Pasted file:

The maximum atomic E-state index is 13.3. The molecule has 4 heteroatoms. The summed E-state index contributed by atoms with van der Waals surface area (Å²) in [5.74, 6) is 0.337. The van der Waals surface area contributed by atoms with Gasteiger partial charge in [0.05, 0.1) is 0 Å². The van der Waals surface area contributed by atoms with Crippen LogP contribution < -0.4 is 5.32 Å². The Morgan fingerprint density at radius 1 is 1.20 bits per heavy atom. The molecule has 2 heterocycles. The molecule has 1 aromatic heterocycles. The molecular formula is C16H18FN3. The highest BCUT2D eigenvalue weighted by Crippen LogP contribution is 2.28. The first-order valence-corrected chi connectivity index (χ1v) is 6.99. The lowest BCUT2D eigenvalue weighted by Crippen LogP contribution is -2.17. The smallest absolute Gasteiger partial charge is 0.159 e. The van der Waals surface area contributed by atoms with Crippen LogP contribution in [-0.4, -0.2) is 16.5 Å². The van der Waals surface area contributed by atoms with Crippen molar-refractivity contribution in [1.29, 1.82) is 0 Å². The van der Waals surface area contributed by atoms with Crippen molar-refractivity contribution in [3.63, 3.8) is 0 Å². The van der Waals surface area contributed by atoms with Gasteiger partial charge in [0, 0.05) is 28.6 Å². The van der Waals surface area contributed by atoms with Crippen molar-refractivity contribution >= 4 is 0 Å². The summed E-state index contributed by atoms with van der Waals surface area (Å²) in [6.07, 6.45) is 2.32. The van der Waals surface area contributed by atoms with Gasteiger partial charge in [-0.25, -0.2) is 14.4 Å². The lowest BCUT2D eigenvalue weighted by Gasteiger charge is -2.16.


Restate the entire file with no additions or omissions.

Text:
The maximum atomic E-state index is 13.3. The molecule has 4 heteroatoms. The summed E-state index contributed by atoms with van der Waals surface area (Å²) in [5.74, 6) is 0.337. The van der Waals surface area contributed by atoms with Gasteiger partial charge in [0.05, 0.1) is 0 Å². The van der Waals surface area contributed by atoms with Crippen LogP contribution < -0.4 is 5.32 Å². The Morgan fingerprint density at radius 1 is 1.20 bits per heavy atom. The molecule has 2 heterocycles. The molecule has 1 aromatic heterocycles. The molecular formula is C16H18FN3. The highest BCUT2D eigenvalue weighted by Crippen LogP contribution is 2.28. The first-order valence-corrected chi connectivity index (χ1v) is 6.99. The lowest BCUT2D eigenvalue weighted by Crippen LogP contribution is -2.17. The smallest absolute Gasteiger partial charge is 0.159 e. The van der Waals surface area contributed by atoms with Crippen LogP contribution in [-0.4, -0.2) is 16.5 Å². The van der Waals surface area contributed by atoms with Crippen molar-refractivity contribution in [1.29, 1.82) is 0 Å². The van der Waals surface area contributed by atoms with Crippen molar-refractivity contribution in [3.63, 3.8) is 0 Å². The van der Waals surface area contributed by atoms with Gasteiger partial charge in [0, 0.05) is 28.6 Å². The van der Waals surface area contributed by atoms with Crippen molar-refractivity contribution >= 4 is 0 Å². The summed E-state index contributed by atoms with van der Waals surface area (Å²) in [6.07, 6.45) is 2.32. The van der Waals surface area contributed by atoms with Gasteiger partial charge in [-0.25, -0.2) is 14.4 Å². The lowest BCUT2D eigenvalue weighted by Gasteiger charge is -2.16.